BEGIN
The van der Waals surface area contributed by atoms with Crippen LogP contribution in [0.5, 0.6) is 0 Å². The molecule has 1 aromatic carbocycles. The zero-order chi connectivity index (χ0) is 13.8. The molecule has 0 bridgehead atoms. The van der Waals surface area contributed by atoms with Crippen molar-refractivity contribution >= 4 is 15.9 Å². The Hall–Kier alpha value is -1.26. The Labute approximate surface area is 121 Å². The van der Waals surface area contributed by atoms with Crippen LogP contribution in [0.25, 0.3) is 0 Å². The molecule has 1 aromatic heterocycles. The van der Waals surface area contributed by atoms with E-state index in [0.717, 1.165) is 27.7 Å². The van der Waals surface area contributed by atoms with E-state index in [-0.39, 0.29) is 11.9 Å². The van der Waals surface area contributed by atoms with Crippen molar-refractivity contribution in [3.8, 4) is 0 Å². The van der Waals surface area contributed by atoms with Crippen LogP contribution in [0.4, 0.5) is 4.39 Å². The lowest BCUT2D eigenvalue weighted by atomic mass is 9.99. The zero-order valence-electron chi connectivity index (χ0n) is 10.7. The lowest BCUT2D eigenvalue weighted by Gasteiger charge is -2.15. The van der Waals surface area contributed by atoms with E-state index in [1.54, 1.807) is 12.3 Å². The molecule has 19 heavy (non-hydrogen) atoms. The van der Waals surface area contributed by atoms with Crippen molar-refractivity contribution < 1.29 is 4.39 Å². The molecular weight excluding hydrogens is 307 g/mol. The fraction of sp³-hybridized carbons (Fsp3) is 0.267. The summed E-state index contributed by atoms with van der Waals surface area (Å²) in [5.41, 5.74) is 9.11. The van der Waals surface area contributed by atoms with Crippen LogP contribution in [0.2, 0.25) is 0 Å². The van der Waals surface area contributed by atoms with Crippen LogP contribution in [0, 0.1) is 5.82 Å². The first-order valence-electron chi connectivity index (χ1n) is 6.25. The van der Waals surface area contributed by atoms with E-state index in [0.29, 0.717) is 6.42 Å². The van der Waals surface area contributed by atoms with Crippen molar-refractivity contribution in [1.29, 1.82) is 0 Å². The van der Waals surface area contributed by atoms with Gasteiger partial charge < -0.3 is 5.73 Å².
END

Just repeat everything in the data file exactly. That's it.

The van der Waals surface area contributed by atoms with Crippen LogP contribution in [0.5, 0.6) is 0 Å². The molecule has 1 aromatic carbocycles. The zero-order chi connectivity index (χ0) is 13.8. The molecule has 0 bridgehead atoms. The van der Waals surface area contributed by atoms with Crippen molar-refractivity contribution >= 4 is 15.9 Å². The Hall–Kier alpha value is -1.26. The Labute approximate surface area is 121 Å². The van der Waals surface area contributed by atoms with Crippen LogP contribution in [0.25, 0.3) is 0 Å². The molecule has 1 aromatic heterocycles. The van der Waals surface area contributed by atoms with E-state index in [0.717, 1.165) is 27.7 Å². The van der Waals surface area contributed by atoms with E-state index in [-0.39, 0.29) is 11.9 Å². The van der Waals surface area contributed by atoms with Crippen molar-refractivity contribution in [3.8, 4) is 0 Å². The van der Waals surface area contributed by atoms with Crippen LogP contribution in [0.4, 0.5) is 4.39 Å². The lowest BCUT2D eigenvalue weighted by atomic mass is 9.99. The zero-order valence-electron chi connectivity index (χ0n) is 10.7. The lowest BCUT2D eigenvalue weighted by Gasteiger charge is -2.15. The van der Waals surface area contributed by atoms with E-state index in [1.54, 1.807) is 12.3 Å². The molecule has 19 heavy (non-hydrogen) atoms. The van der Waals surface area contributed by atoms with Crippen molar-refractivity contribution < 1.29 is 4.39 Å². The molecular weight excluding hydrogens is 307 g/mol. The fraction of sp³-hybridized carbons (Fsp3) is 0.267. The summed E-state index contributed by atoms with van der Waals surface area (Å²) in [5.41, 5.74) is 9.11. The van der Waals surface area contributed by atoms with Crippen LogP contribution in [0.2, 0.25) is 0 Å². The van der Waals surface area contributed by atoms with Crippen LogP contribution in [0, 0.1) is 5.82 Å². The first-order valence-electron chi connectivity index (χ1n) is 6.25. The van der Waals surface area contributed by atoms with E-state index in [0.29, 0.717) is 6.42 Å². The van der Waals surface area contributed by atoms with Crippen molar-refractivity contribution in [1.29, 1.82) is 0 Å². The van der Waals surface area contributed by atoms with Gasteiger partial charge < -0.3 is 5.73 Å².